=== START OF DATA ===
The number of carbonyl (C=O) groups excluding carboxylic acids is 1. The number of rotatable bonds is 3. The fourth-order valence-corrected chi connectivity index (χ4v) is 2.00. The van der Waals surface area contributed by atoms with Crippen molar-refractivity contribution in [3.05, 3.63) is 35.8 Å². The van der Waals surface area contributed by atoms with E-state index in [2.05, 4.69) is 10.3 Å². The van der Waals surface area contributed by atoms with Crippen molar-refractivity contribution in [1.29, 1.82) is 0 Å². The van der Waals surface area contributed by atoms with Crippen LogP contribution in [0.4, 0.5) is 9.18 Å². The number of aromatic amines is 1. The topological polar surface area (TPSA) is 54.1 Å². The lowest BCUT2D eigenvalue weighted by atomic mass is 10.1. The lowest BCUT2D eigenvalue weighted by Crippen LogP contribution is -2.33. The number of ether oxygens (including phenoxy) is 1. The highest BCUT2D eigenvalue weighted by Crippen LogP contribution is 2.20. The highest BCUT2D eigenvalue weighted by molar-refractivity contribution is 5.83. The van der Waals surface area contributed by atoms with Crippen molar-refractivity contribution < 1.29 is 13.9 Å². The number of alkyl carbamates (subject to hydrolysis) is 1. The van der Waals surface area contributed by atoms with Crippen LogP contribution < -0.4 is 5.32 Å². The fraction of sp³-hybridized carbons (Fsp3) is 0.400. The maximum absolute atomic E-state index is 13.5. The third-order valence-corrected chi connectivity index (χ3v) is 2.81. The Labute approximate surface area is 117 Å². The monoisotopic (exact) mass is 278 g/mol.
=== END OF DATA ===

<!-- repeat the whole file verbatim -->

The number of carbonyl (C=O) groups excluding carboxylic acids is 1. The number of rotatable bonds is 3. The fourth-order valence-corrected chi connectivity index (χ4v) is 2.00. The van der Waals surface area contributed by atoms with Crippen molar-refractivity contribution in [3.05, 3.63) is 35.8 Å². The van der Waals surface area contributed by atoms with E-state index in [2.05, 4.69) is 10.3 Å². The van der Waals surface area contributed by atoms with Crippen molar-refractivity contribution in [1.29, 1.82) is 0 Å². The van der Waals surface area contributed by atoms with Crippen LogP contribution in [0.4, 0.5) is 9.18 Å². The number of aromatic amines is 1. The topological polar surface area (TPSA) is 54.1 Å². The lowest BCUT2D eigenvalue weighted by atomic mass is 10.1. The lowest BCUT2D eigenvalue weighted by Crippen LogP contribution is -2.33. The number of ether oxygens (including phenoxy) is 1. The highest BCUT2D eigenvalue weighted by Crippen LogP contribution is 2.20. The highest BCUT2D eigenvalue weighted by molar-refractivity contribution is 5.83. The van der Waals surface area contributed by atoms with Crippen molar-refractivity contribution < 1.29 is 13.9 Å². The number of alkyl carbamates (subject to hydrolysis) is 1. The van der Waals surface area contributed by atoms with Crippen LogP contribution < -0.4 is 5.32 Å². The fraction of sp³-hybridized carbons (Fsp3) is 0.400. The maximum absolute atomic E-state index is 13.5. The third-order valence-corrected chi connectivity index (χ3v) is 2.81. The Labute approximate surface area is 117 Å². The monoisotopic (exact) mass is 278 g/mol.